Recently, there have been some questions floating around our Media Department:
“Can you get me tickets to the Hawks game?”
“Did I really do that at the Cable Days party?”
“What does the fox say?”
But there is one question in particular I’d like to address:
“What will the Media Buyer of the future look like?”
Now I don’t have a crystal ball or anything, but when you’ve been placing media for a company like Eicoff—a leader in DRTV for over fifty years—you get a good sense of how things are trending.
We all know Broadcast and Digital are converging. It’s a road we’re traveling on and it has all the wild twists and turns of a Miley Cyrus twerk—and just about the same staying power. Channels that are here today could be gone tomorrow, and new ones are popping up every day. It’s the job of the Media Buyer to stay on top of them all, so a Future Media Buyer will need to be quick.
It’s also a road being navigated by many different vehicles. Will content viewers be cruising along on their computer or their digital television? What about their tablet or smart phone? Tomorrow, people might be operating something we haven’t even heard about yet like solar video-pants. Therefore it goes without saying, a Future Media Buyer will need to be versatile.
And lastly, this road we’re now driving on is still paved and maintained by people—real people with real thoughts and feelings and real things to say over dinner or drinks. One of the most important roles of a Media Buyer is to have a relationship with vendors. I don’t see this changing anytime soon. So with that being said, a Future Media Buyer will benefit by having a winning personality.
Wait a minute. Quick, versatile, personable. That sounds a lot like… us!
When a new cable network gets on the air, Eicoff tests it immediately.
Historically, our Media Group was among the first to embrace 800#s, cable television and satellite.
And do we have personality? Care to see these Cable Days pics again?
Margaret Firalio is SVP/Associate Media Director at A. Eicoff & Co., one of North America’s largest DRTV agencies.
I recently came across an article that was expounding on the ever-changing media landscape, and how technology is turning the marketing world upside down.
While there may be some truth to that, I couldn’t help but smile to myself regarding one of the great Alvin Eicoff stories I witnessed over the years.
I was fortunate to spend a great deal of time with Al in my early years in the business. Those that knew Al understood that he was a man well ahead of his time. And like many great pioneers, people knew that Al could be a bit eccentric and, sometimes, forgetful.
Several years ago I accompanied Al to a speech he was giving on the future of advertising. It was a panel discussion and Al was one of three speakers. All of the speakers did a great job, and now it was time to open it up to the crowd for questions.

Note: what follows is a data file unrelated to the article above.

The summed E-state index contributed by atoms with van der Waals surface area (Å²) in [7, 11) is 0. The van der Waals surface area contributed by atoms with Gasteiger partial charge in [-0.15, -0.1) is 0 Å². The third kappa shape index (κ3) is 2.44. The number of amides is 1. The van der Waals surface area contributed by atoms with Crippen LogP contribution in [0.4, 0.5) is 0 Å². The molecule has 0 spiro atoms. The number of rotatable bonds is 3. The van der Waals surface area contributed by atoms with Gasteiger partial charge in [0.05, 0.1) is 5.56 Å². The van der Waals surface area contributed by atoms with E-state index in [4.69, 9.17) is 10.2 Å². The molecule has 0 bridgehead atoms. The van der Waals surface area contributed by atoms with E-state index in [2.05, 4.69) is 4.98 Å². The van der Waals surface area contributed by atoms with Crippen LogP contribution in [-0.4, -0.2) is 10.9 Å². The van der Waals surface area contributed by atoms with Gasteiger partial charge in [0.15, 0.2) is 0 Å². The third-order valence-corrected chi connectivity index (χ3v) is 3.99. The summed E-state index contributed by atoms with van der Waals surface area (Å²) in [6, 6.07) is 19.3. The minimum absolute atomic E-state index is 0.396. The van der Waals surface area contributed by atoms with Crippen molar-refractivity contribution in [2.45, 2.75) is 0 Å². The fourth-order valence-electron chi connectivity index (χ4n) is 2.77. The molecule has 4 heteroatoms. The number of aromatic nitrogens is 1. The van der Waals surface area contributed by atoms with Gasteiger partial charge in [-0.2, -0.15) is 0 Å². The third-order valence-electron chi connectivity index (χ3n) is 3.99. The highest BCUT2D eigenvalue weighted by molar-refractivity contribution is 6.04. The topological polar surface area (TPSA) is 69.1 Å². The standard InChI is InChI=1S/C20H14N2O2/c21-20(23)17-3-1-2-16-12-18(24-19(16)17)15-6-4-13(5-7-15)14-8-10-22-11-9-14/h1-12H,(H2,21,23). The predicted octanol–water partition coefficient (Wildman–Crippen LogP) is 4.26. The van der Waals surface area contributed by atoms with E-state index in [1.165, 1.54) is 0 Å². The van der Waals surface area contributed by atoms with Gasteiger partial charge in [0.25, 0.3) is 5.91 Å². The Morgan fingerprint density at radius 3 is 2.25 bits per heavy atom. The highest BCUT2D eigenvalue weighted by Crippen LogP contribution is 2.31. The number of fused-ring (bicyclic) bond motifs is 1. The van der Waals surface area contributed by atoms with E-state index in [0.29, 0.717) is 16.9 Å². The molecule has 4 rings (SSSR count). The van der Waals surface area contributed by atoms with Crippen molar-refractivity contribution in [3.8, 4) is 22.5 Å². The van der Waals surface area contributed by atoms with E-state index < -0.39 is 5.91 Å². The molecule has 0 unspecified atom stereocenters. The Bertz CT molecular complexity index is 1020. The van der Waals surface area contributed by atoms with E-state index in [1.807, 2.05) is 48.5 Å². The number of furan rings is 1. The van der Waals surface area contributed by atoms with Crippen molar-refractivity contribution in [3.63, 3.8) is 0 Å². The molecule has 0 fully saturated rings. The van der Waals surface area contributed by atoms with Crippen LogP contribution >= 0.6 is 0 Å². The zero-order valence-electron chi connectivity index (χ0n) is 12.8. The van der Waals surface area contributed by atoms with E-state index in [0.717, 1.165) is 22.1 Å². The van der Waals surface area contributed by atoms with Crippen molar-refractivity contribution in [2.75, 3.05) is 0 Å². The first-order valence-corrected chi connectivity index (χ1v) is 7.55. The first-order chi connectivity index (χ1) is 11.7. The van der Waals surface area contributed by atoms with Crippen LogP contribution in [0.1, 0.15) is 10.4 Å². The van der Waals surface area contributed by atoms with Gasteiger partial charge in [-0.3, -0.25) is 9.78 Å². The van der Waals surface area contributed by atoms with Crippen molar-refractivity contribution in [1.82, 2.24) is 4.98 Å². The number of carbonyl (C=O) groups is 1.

Many great questions were being asked, but I could tell Al was starting to lose interest. Finally, someone stood up and asked, “So, Mr. Eicoff, when do you think the technology revolution is going to change your business?”
I turned to notice that Alvin had not heard a word the gentleman had said, and, in fact, was engrossed in a doodle he was working on. After several awkward moments, Alvin looked up to notice people were waiting with bated breath to hear his answer -- to a question he didn’t hear.
“Tuesday,” he answered.
Al looked back down and went back to his drawing.
That moment, while hilarious, has always stayed with me for two reasons:
Marketing changes have always come as an evolution, not a revolution – it is not going to happen on a “Tuesday."
The rapidly changing technology is bringing fascinating opportunities for all involved – but we cannot become mesmerized by the shiny new object. The message is as important, if not more so, than how the message is delivered.
I can only imagine what Alvin would have done today with the tools now available. There’s no doubt he would have embraced it all. But I also know that he would have never taken his eye off the message – without it, the rest is meaningless.
In the series Mad Men, characters Roger Sterling & Don Draper woo clients Kodak, Jaguar and Lucky Strike over two or three or more martini lunches. In that same era, their non-fiction counterpart, David Ogilvy was busy creating a direct mail campaign to help land new accounts. While it may not have been as glamorous as lunch at the St. Regis, it did the job. Ogilvy & Mather grew at a phenomenal pace in the 1960’s to become a global brand in its own right, as well as lifting its clients Schwepps, Hathaway and Rolls Royce among others, to iconic status.
Those early direct mail pitches reaffirmed something David Ogilvy knew, Direct Response advertising works. He also “opined” that general advertising and Direct Response were on “a collision course.” The only thing I wonder today, is whether Mr. Ogilvy realized just how huge that “collision” would turn out to be? With the explosion of online sales and social media, it’s probably much bigger than he could have imagined.
The video piece linked to this blog was recorded shortly after Ogilvy & Mather had acquired A. Eicoff & Company. Ogilvy refers to Direct Response agencies being the “Cinderella” of the advertising world. Well, we all know what happened to her.
Direct Response is no longer confined to direct mail, television and telephone. Today Eicoff tracks response from customers via phone, web hits, texts; it’s never been more responsive than it is today.
The folks at Sterling, Cooper, Draper, Price knew that a three-martini lunch would make their client feel good. However, David Ogilvy knew that Direct Response would make them feel better about their business. May I propose a toast to David Ogilvy?
Terry O'Sullivan is a SVP/Group Creative Director at A. Eicoff & Co., one of North America’s largest DRTV agencies.
Earlier this year, Twitter launched Amplify. This clever little program enables TV networks to extend their live broadcasts onto Twitter, with targeted, real-time, in-Tweet video clips from the shows people are watching. And just like TV, these clips include 3-7 seconds of pre-roll advertising.